• When you lift weights the body produces a buildup of metabolites.
  • As this occurs muscular contractions cause blood vessels to condense.
  • This leads to a restriction of blood flow to the muscles that are working.
  • Without proper blood flow oxygen is not present, which creates a hypoxic environment.

Research has shown that hypoxic muscle environments actually enhance muscle strength and hypertrophy. Blood flow must be obstructed while time under tension is stressed to create a more anabolic response.


Now that you understand how increased time under tension may increase your protein synthesis and help you build muscle, here are ways to incorporate it into your workout.


You can create the most microtrauma in your muscles during the eccentric part (lowering portion) of an exercise. In my experience, I’ve had the most success using approximately three seconds to complete the eccentric component of a lift.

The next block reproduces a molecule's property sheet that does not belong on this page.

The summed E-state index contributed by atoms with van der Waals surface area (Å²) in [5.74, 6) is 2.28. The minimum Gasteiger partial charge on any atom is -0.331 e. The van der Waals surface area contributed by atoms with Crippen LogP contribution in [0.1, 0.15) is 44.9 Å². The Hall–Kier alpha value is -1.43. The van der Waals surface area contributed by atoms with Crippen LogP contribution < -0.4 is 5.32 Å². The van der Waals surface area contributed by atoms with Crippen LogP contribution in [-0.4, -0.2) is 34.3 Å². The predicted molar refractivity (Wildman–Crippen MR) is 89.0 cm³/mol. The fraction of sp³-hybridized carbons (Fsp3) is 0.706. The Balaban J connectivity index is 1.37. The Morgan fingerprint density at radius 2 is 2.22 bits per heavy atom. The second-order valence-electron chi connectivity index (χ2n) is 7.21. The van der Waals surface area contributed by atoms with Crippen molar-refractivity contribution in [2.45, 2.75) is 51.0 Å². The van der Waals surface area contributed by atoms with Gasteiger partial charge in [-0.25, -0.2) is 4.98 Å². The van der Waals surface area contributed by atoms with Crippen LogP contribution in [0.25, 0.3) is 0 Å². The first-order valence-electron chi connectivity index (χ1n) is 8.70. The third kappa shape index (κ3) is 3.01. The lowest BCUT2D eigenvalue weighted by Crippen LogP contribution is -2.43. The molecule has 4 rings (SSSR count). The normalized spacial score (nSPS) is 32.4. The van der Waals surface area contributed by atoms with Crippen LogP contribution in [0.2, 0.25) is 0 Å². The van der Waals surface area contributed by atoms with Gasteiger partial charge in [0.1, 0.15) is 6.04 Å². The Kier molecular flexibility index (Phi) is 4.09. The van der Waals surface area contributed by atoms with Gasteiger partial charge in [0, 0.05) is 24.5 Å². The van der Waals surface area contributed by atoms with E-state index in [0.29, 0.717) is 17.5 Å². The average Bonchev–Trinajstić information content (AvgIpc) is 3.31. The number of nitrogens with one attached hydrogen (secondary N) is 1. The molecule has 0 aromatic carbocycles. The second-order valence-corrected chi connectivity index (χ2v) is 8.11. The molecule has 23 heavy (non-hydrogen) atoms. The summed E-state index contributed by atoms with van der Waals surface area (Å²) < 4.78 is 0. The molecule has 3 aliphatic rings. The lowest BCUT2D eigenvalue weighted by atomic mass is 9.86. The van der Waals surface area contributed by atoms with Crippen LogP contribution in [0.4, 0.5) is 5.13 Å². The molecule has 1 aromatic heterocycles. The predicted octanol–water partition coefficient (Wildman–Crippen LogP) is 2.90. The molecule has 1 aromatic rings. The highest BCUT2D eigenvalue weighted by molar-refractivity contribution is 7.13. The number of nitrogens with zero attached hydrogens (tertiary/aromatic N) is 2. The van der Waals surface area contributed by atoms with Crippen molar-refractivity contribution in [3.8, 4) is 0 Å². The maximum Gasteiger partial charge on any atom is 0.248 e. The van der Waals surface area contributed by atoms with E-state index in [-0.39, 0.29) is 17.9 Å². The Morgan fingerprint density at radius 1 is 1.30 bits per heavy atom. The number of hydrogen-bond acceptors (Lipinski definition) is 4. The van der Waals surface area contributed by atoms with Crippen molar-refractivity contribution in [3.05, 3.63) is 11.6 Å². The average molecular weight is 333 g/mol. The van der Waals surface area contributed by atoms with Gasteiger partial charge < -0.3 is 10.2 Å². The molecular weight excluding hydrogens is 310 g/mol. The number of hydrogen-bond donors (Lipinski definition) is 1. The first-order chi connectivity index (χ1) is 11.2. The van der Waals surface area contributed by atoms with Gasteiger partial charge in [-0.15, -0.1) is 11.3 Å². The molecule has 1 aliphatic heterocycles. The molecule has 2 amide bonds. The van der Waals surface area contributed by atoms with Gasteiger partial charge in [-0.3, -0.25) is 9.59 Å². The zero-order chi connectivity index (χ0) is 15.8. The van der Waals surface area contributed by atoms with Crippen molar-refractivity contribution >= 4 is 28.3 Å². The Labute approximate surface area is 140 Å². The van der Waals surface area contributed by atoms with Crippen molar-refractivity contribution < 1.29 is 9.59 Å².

To perform a dropset, lift a selected weight until you reach the point of failure. Then, lighten the weight and continue lifting until you perform a predetermined amount of reps or hit failure again. You can continue dropping in this fashion as long you like.


Partial reps are exactly what they sound like: reps that aren’t performed in a full range of motion. For pushing movements, that means you don’t fully lock out any joints. For pulling movements, you won’t hit peak contraction. Performing reps shy of completion keeps constant tension on the muscle and allows you to handle heavier weights.

Beware people who claim that any single method is the ONE TRUE WAY™ to get bigger, leaner, or stronger.

While building a body you can be proud of is fairly straightforward, it’s also multifaceted. Losing fat and building muscle don’t pivot on any single habits, behaviors, or hacks. 

Time under tension is a good example of this fact. While it’s an important aspect of muscle building, it’s not an end in itself that you can profitably pursue in many ways like very high-rep, very high-volume, or very slow training.

Instead, you must achieve adequate time under tension and absolute tension in your training, and that requires high amounts of resistance (heavy weights) and sufficient training volume (enough hard sets per week).